It is often stated that little is known and recorded on midwifery activity pre colonisation, although there is a rich oral history tradition among First Nations people, and some written accounts from colonists. The lack of knowledge myth stems mostly from western academia being so slow to recognise Aboriginal ways of knowing, and the gendered world view of the coloniser: birth is, was, and always will be women’s business.
As birthing and ‘women’s business’ were a female domain, it is likely this was not studied to any degree or recorded in post-colonial scripts due to (perhaps) those writing the papers being overwhelmingly male. This may have been due to them not having access or being privy to the private business of birthing and Aboriginal and Torres Strait Islander women’s business, or having a western male attitude of it not being important.
working with colonial archives requires engagement with the epistemic violence of colonisation and a search for the perspectives of women who may ultimately exist in the archives as little more than traces, unnamed and used as a foil for masculine colonial intentions
Adams, Faulkhead, Standfield & Atkinson, 2018, p.83
Framed by a western world view, healthcare was deemed to be given by traditional healers, with an emphasis on spiritual as well as the physiological state. Early accounts describe lean, fit Aboriginal and Torres Strait Islander people. Records describe the use of plants for medicinal purposes, and a predominantly male healthcare practitioner/healer.
Traditional birthing practices
In traditional practices and rituals, birthing involved more than the physical health of the mother and baby. Giving birth was a process of initiation and belonging to the culture that created spiritual links to the land and the ancestral Dreaming.
Best & Fredericks, 2021, p.102
Birth law and ceremony have been kept by Aboriginal women for thousands of years. With over 500 Nations existing pre-colonisation there is no single custom, way, or tradition; but rather a rich and diverse cultural heritage of birth practice. While traditional birthing practices vary between language groups or Nations, and each may have their own unique customary laws, they are united in common themes of cultural and kinship obligations, ritual and taboo, and abiding by ‘Grandmothers law’. Grandmothers law is the traditional knowledge, skills, and experience of experienced senior women in an Aboriginal community. Pregnancy was regarded as a normal part of life though there were many taboos. The knowledge and experience of the traditional midwives in bush medicine and women’s business was respected, and their presence was thought to make for easy births and healthy babies. Although some rituals survive to this day, much of the traditional birthing knowledge is now lost.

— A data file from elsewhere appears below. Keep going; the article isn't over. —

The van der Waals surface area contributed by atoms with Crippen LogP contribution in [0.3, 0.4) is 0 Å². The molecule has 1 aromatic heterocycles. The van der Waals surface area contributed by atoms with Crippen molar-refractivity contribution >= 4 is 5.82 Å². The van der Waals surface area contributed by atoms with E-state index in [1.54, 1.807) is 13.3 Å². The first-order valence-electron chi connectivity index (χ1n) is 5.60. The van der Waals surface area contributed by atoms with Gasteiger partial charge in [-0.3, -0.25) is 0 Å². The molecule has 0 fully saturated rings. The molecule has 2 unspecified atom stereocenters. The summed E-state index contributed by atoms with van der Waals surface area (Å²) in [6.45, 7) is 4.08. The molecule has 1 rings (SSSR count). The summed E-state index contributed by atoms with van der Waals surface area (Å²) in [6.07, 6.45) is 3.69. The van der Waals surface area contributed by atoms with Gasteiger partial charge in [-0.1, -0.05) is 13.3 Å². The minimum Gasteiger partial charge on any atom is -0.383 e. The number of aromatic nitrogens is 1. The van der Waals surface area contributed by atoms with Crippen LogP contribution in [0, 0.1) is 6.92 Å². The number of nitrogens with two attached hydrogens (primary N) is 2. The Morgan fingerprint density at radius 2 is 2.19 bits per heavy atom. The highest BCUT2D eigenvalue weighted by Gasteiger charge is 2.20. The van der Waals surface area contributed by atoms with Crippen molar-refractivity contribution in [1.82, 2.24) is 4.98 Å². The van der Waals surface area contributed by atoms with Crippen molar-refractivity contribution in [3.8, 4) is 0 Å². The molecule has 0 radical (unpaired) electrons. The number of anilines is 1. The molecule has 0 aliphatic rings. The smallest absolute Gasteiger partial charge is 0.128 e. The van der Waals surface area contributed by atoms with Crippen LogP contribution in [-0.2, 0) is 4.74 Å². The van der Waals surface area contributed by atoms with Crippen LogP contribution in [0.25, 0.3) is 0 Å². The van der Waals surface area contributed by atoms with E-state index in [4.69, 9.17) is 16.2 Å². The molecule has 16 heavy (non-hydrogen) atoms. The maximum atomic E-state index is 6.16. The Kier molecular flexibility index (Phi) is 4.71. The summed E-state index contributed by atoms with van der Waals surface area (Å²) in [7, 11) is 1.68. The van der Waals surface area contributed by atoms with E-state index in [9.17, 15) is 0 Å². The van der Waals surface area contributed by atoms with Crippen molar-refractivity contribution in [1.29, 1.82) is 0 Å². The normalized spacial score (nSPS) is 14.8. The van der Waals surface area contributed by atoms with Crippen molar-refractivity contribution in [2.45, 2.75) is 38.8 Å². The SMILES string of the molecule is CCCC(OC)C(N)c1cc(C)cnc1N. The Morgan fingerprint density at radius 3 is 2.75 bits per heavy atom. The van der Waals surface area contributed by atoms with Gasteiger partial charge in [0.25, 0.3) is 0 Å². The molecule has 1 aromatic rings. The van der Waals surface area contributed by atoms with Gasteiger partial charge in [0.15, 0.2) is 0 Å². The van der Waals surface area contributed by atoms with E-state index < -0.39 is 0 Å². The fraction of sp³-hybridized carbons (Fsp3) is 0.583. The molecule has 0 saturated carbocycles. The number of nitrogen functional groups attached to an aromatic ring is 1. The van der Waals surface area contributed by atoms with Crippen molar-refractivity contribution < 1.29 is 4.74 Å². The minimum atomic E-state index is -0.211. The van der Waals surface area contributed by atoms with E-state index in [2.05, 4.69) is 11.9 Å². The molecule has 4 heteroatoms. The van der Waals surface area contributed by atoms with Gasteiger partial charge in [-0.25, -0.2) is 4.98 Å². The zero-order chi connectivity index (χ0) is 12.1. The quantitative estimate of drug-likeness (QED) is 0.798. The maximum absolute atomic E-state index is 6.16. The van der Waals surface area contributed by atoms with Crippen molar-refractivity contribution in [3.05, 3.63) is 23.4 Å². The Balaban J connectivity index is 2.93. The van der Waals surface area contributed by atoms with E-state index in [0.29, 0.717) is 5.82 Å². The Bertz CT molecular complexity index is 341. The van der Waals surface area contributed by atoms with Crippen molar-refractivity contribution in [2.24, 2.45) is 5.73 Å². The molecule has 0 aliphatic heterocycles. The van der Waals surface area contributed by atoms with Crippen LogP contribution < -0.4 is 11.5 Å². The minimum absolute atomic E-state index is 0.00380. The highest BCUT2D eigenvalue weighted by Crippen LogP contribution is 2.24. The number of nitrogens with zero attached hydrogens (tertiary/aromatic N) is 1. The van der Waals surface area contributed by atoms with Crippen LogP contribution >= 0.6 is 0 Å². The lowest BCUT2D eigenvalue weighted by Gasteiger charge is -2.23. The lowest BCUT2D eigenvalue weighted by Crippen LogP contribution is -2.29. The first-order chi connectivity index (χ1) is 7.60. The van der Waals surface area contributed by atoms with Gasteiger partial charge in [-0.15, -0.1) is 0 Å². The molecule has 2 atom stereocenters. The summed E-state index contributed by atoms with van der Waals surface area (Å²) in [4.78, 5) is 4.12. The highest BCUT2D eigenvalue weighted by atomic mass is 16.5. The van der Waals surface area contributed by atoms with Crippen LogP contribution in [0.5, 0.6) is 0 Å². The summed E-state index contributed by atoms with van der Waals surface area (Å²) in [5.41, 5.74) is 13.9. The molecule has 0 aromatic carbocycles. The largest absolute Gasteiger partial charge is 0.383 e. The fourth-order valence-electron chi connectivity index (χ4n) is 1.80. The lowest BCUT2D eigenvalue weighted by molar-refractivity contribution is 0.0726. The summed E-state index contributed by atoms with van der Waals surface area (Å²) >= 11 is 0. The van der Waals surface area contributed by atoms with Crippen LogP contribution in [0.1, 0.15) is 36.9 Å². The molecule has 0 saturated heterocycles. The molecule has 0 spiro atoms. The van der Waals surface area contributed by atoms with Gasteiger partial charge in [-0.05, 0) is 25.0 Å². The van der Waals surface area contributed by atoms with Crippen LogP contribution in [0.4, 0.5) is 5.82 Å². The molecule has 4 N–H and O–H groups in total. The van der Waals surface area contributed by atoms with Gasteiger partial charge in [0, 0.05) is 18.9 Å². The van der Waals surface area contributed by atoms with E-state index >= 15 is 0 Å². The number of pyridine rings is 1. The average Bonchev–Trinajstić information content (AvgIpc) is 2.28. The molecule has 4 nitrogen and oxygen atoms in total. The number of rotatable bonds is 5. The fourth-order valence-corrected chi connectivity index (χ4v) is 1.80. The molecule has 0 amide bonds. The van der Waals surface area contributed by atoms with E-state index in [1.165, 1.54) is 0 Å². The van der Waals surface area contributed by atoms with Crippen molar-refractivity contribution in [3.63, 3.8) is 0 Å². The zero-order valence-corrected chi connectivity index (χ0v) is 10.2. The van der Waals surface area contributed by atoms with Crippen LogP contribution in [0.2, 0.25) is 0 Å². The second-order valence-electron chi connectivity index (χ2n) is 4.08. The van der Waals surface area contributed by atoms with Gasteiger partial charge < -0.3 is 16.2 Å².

One way of traditional birthing is described here, reflecting the experience of women in a remote community in the north of Australia. The birth site was a place for women, and sometimes a separate camp may be set up where the women and traditional midwives might stay a few weeks. Cultural birthing areas often included significant markers in the landscape such as birthing trees or caves, and trees or rocks to act as props for active labour support. Grandmothers and aunts would care for the labouring woman, providing warmth, comfort and privacy, and the labouring woman moved freely. The traditional midwives would use massage or manipulations for malpresentation, or might call on family or a healer to perform certain rituals nearby to assist with complications. The labouring woman’s mother and sisters might assist her, but women from the husband’s side of the family (or the husband himself) could only attend the birth site if Grandmother invited them. The traditional midwives would rub the woman’s back and belly and wipe her face and body to facilitate birth. For some, Grandma or others might call the baby in with sacred welcoming songs.
The mother would squat as the baby was birthed into a hollow depression on the ground, spiritually connecting the child and Country, while the spilt blood of birth made a direct connection. The depression might be lined with sand, soft leaves, grass, or animal skins. When it cried, baby was lifted to its mothers breast. Grandmother and the aunts would encourage the new mother to squat over smoking embers to promote healing and prevent blood loss: fire, smoke, steam, and plant medicines assisted with healing, and smoking ceremonies made mother and baby healthy and strong. The placenta and afterbirth were ritually buried near where they were delivered, again forming a spiritual link between the child and Country. Ceremony deepened social connections as Grandmother separated the umbilical cord, and the person who buried it took on a special role as protector to the newborn. The child would be named following ceremony determined by Grandmother’s law, which would also dictate when the baby would meet their father.
Adams, Faulkhead, Standfield & Atkinson, 2018
Best & Fredericks, 2021